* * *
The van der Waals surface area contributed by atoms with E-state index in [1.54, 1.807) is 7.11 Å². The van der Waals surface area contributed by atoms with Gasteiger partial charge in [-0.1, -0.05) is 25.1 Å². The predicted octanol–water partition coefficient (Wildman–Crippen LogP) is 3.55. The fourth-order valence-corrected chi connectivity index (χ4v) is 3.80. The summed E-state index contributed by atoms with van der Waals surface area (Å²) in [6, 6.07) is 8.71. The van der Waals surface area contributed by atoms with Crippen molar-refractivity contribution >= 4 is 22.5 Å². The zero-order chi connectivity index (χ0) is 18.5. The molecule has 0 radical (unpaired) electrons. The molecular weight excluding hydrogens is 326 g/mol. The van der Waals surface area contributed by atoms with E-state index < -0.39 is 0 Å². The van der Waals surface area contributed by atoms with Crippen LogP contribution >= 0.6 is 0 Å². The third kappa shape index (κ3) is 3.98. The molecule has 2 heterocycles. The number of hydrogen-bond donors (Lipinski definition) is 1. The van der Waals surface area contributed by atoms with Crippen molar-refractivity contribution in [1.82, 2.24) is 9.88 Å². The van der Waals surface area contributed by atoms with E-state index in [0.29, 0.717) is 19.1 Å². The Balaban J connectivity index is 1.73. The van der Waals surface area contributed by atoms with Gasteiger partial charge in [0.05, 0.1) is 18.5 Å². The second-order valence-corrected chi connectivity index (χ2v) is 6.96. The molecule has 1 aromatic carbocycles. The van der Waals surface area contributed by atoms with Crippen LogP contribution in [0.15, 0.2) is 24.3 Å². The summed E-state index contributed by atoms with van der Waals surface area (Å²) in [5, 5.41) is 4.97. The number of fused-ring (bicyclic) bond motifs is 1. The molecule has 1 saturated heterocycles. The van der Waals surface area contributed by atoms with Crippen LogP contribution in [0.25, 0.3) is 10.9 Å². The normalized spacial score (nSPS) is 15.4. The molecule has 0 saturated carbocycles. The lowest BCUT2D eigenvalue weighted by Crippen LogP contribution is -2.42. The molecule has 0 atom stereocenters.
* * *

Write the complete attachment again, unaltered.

The van der Waals surface area contributed by atoms with E-state index in [1.54, 1.807) is 7.11 Å². The van der Waals surface area contributed by atoms with Gasteiger partial charge in [-0.1, -0.05) is 25.1 Å². The predicted octanol–water partition coefficient (Wildman–Crippen LogP) is 3.55. The fourth-order valence-corrected chi connectivity index (χ4v) is 3.80. The summed E-state index contributed by atoms with van der Waals surface area (Å²) in [6, 6.07) is 8.71. The van der Waals surface area contributed by atoms with Crippen molar-refractivity contribution >= 4 is 22.5 Å². The zero-order chi connectivity index (χ0) is 18.5. The molecule has 0 radical (unpaired) electrons. The molecular weight excluding hydrogens is 326 g/mol. The van der Waals surface area contributed by atoms with E-state index < -0.39 is 0 Å². The van der Waals surface area contributed by atoms with Crippen LogP contribution >= 0.6 is 0 Å². The third kappa shape index (κ3) is 3.98. The molecule has 2 heterocycles. The number of hydrogen-bond donors (Lipinski definition) is 1. The van der Waals surface area contributed by atoms with Crippen molar-refractivity contribution in [1.82, 2.24) is 9.88 Å². The van der Waals surface area contributed by atoms with E-state index in [0.29, 0.717) is 19.1 Å². The Balaban J connectivity index is 1.73. The van der Waals surface area contributed by atoms with Gasteiger partial charge in [0.05, 0.1) is 18.5 Å². The second-order valence-corrected chi connectivity index (χ2v) is 6.96. The molecule has 1 aromatic carbocycles. The van der Waals surface area contributed by atoms with Crippen LogP contribution in [0.15, 0.2) is 24.3 Å². The summed E-state index contributed by atoms with van der Waals surface area (Å²) in [5, 5.41) is 4.97. The number of fused-ring (bicyclic) bond motifs is 1. The molecule has 1 saturated heterocycles. The van der Waals surface area contributed by atoms with Crippen LogP contribution in [0.25, 0.3) is 10.9 Å². The normalized spacial score (nSPS) is 15.4. The molecule has 0 saturated carbocycles. The lowest BCUT2D eigenvalue weighted by Crippen LogP contribution is -2.42. The molecule has 0 atom stereocenters.